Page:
Third, more beds require more supplies and equipment.
Access to life-saving supplies and materials was a scramble for every state in the nation because our country is reliant on an international supply chain. There was a dire need for ventilators and there was a literal hunger games scenario among states and nations to purchase enough to meet the demand under the crisis. But purchasing alone wasn’t enough. There simply weren’t enough supplies. To address any potential supply and equipment shortages, New York State used data and a daily reporting system to build a statewide inventory of personal protective equipment (PPE), ventilators, medications and other critical items. Using a reporting system, New York State could take limited resources and distribute them to the hospitals and other institutions that needed them the most. For example, a hospital in New York City may have had only a few ventilators while other facilities nearby had more than 100. The Surge and Flex system allowed for the overburdened hospital to get unused ventilators from a nearby facility. New York State distributed more than 13,000,000 pieces of PPE and other equipment, including thousands of ventilators. To ensure no hospital lacked supplies and equipment while others had excess, the state built an operational system that could quickly transport supplies and equipment from a hospital with excess to a hospital in need.
Fourth, the State had to coordinate all aspects of the Surge and Flex operation.
For this operational undertaking, the State convened a Hospital Capacity Coordination Committee (HCCC), an around the clock command center with representatives from each of the State’s hospital systems to serve as the central hub for operations related to patient transfers, supply and equipment deployment, and staffing support. Guided by online data dashboards that tracked hospital capacity, equipment use, and supply stockpiles by institution in real time, and provided a 24/7 hotline accessible to every hospital in the state, the HCCC had a dedicated desk and assigned leader for every aspect of the operation: patient management, supply & equipment deployment, staffing deployment, and for each supporting function including transportation, legal, and intergovernmental relations.
Taken together, the “Surge and Flex” strategy enabled New York during our apex in late March and through the month of April to save lives and avoid the type of catastrophic failure of the healthcare system that Italy and other nations experienced. This regulation provides the Department of Health with the necessary tools to enact each of these four critical parts of NYS Surge and Flex operation during a second wave of COVID-19, or a future public health emergency. Further, this regulation is designed to help each hospital and healthcare system prepare for this contingency in order to ensure a straightforward transition from standard operating procedures to “Surge and Flex.”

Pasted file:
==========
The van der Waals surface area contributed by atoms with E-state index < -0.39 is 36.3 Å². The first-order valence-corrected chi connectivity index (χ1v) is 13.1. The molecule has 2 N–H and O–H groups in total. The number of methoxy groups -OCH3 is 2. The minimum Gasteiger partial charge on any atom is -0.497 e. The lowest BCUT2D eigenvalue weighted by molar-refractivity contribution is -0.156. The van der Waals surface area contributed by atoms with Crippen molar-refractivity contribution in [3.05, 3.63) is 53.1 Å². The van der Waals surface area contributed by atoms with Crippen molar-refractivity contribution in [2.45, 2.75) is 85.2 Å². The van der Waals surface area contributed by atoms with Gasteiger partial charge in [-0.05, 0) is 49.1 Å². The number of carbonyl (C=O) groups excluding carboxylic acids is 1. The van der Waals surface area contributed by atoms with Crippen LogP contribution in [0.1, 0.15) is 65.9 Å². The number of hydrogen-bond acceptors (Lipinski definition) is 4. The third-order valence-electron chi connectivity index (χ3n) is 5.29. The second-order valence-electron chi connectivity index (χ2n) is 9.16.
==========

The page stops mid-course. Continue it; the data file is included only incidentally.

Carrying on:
(b) Application and Scope. In the event of a State disaster emergency declared pursuant to section 28 of the Executive Law, the Commissioner may exercise the authorities granted in this Part, thereby maximizing the efficiency and effectiveness of the State’s health care delivery systems and mitigating the threat to the health of the people of New York. Further, this Part establishes certain ongoing emergency planning requirements, called the Surge and Flex Health Care Coordination System, for facilities and agencies regulated by the Department.
To the extent that any provision of this Part conflicts with any other regulation of the Department, this Part shall take precedence. All authorities granted to the Commissioner shall be subject to any conditions and limitations that the Commissioner may deem appropriate. The Commissioner may delegate activation of the authorities provided by this Part to appropriate executive staff within the Department. In the event that there are inconsistent statutes, which would preclude effectiveness of such regulation, such regulation shall be effective upon the suspension of such inconsistent statute by the Governor pursuant to authority in Article 2-B of the Executive Law, and such regulation shall immediately be effective.
VOLUME C (Title 10)